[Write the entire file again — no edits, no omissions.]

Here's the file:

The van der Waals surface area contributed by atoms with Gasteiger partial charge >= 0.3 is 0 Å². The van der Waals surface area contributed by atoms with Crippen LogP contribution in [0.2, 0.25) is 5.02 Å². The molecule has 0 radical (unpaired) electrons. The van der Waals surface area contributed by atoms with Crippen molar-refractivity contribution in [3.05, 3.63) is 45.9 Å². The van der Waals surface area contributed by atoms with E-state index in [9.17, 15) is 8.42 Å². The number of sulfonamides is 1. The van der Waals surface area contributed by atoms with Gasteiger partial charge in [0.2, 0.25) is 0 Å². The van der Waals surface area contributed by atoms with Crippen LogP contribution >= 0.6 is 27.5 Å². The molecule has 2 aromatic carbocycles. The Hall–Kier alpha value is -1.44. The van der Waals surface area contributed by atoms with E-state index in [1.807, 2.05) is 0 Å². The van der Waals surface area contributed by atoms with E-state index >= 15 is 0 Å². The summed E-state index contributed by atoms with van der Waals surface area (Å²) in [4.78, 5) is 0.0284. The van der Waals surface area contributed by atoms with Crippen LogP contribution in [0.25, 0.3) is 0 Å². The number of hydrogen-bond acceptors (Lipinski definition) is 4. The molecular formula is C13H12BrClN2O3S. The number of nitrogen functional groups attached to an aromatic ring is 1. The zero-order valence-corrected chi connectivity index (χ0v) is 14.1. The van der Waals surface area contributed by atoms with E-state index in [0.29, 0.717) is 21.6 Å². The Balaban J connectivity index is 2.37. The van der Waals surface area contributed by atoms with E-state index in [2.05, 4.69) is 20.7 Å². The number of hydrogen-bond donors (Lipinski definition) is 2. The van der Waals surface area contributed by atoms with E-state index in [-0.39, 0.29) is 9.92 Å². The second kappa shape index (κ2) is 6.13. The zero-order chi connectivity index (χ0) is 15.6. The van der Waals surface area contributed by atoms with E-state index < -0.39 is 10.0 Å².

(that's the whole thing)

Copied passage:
The van der Waals surface area contributed by atoms with Gasteiger partial charge >= 0.3 is 0 Å². The van der Waals surface area contributed by atoms with Crippen LogP contribution in [0.2, 0.25) is 5.02 Å². The molecule has 0 radical (unpaired) electrons. The van der Waals surface area contributed by atoms with Crippen molar-refractivity contribution in [3.05, 3.63) is 45.9 Å². The van der Waals surface area contributed by atoms with E-state index in [9.17, 15) is 8.42 Å². The number of sulfonamides is 1. The van der Waals surface area contributed by atoms with Gasteiger partial charge in [0.2, 0.25) is 0 Å². The van der Waals surface area contributed by atoms with Crippen LogP contribution >= 0.6 is 27.5 Å². The molecule has 2 aromatic carbocycles. The Hall–Kier alpha value is -1.44. The van der Waals surface area contributed by atoms with E-state index in [1.807, 2.05) is 0 Å². The van der Waals surface area contributed by atoms with E-state index >= 15 is 0 Å². The summed E-state index contributed by atoms with van der Waals surface area (Å²) in [4.78, 5) is 0.0284. The van der Waals surface area contributed by atoms with Crippen LogP contribution in [0.25, 0.3) is 0 Å². The number of hydrogen-bond acceptors (Lipinski definition) is 4. The molecular formula is C13H12BrClN2O3S. The number of nitrogen functional groups attached to an aromatic ring is 1. The zero-order valence-corrected chi connectivity index (χ0v) is 14.1. The van der Waals surface area contributed by atoms with E-state index in [0.29, 0.717) is 21.6 Å². The Balaban J connectivity index is 2.37. The van der Waals surface area contributed by atoms with E-state index in [2.05, 4.69) is 20.7 Å². The number of hydrogen-bond donors (Lipinski definition) is 2. The van der Waals surface area contributed by atoms with E-state index in [-0.39, 0.29) is 9.92 Å². The second kappa shape index (κ2) is 6.13. The zero-order chi connectivity index (χ0) is 15.6. The van der Waals surface area contributed by atoms with E-state index < -0.39 is 10.0 Å².